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The Importance of Fire Safety in High-Rise Residential Buildings

The Building Safety Act is now English law, marking a new milestone in the journey towards guaranteed residential safety across the nation. But this law has been over five years in the making and was introduced in response to the Grenfell tower fire — one of the deadliest catastrophes of the past decades.

Over the years, the sentiment concerning the aftermath of the Grenfell fire and the need for increased residential fire safety has become clear. It’s a force driving the introduction of new legislation and frameworks.

This blog explores the increasing need for better fire safety measures in high-rise residential buildings, the changes made to the law, and how stakeholders and residents feel about the reform.


The Sentiment Behind Fire Safety in High-Rise Residential Buildings

Since 1996, the UK has been plagued by high-rise building fires, including the Lakanal House fire, which killed six people, and the Ronan Point catastrophe, which caused three fatalities and injured 17 people. 

In 2017, the Grenfell Tower Fire, which took the lives of 72 people, was one of the deadliest high-rise building fires worldwide. The catastrophe was a wake-up call for the sector, which called for stricter building regulations and higher fire safety standards.

After the incident, a comprehensive independent inquiry was commissioned by the government shortly after the Grenfell Tower fire.

While the Building Safety Act gets the nation closer to guaranteeing safe dwellings to all residents, the law is also changing how high-rise buildings are designed, planned, regulated and managed.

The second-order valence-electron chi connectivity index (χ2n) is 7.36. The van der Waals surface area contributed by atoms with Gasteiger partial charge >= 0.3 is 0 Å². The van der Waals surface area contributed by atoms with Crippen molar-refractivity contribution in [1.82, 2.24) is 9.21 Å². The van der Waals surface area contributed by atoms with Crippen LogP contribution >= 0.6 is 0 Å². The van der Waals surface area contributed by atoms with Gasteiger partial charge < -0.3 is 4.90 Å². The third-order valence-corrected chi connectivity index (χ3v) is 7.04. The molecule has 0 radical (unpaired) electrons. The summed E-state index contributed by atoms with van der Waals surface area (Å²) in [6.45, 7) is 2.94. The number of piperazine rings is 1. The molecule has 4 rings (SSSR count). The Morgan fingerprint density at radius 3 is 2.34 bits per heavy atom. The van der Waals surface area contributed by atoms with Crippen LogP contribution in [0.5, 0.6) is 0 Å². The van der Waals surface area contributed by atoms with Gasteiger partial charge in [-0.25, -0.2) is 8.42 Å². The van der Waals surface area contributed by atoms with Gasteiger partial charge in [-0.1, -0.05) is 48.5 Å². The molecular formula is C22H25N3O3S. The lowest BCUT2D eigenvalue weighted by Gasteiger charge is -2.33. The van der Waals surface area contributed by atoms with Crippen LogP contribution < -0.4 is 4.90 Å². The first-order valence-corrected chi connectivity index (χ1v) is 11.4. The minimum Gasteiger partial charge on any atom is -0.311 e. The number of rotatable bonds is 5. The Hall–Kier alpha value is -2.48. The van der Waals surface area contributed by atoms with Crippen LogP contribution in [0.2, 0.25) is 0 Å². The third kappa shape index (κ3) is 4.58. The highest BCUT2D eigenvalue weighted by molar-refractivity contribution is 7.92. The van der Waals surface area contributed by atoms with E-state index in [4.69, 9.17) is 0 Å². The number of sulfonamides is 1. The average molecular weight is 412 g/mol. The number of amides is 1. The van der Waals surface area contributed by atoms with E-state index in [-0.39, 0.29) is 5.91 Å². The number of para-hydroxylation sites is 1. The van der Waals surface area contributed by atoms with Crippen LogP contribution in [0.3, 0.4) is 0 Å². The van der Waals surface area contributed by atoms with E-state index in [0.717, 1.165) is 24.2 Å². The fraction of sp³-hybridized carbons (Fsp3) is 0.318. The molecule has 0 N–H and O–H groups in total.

The Increased Need for an Updated Fire Safety Regime

It’s not by chance that the number of high-rise building fires has increased in recent years. According to official statistics, nearly 83% of the UK population currently lives in urban areas, a percentage that has been consistently growing over the past years. 

With over 56.3 million people living in cities, the increased prevalence of high-rise buildings is a given. Estimates suggest the UK currently has 12,500 residential buildings over 18 metres in height and with at least seven stories included — the buildings that are in the scope of the new Building Safety Act. 

What makes the need for better safety standards even more pressing is that high-rise buildings come with a greater inherent fire risk:

  • High-rise buildings are usually located in densely populated areas
  • The fire can spread vertically, making evacuation harder
  • Structural failure can cause damage to surrounding buildings and people
  • A limited number of stairways and exits and a high volume of occupants can slow down evacuation


Foreseeable Teething Problems

While the need for better fire safety measures has never been clearer, introducing new regulations might not be straightforward. Thanks to the Building Safety Act, leaseholders are lifted of the responsibilities of affording these costs. The entities who played a role in those buildings' design, planning, construction or management are to be held accountable. 

What’s more, the UK government also established the Building Safety Pledge, a common commitment signed by involved developers to remediate life-threatening fire hazards in in-scope buildings.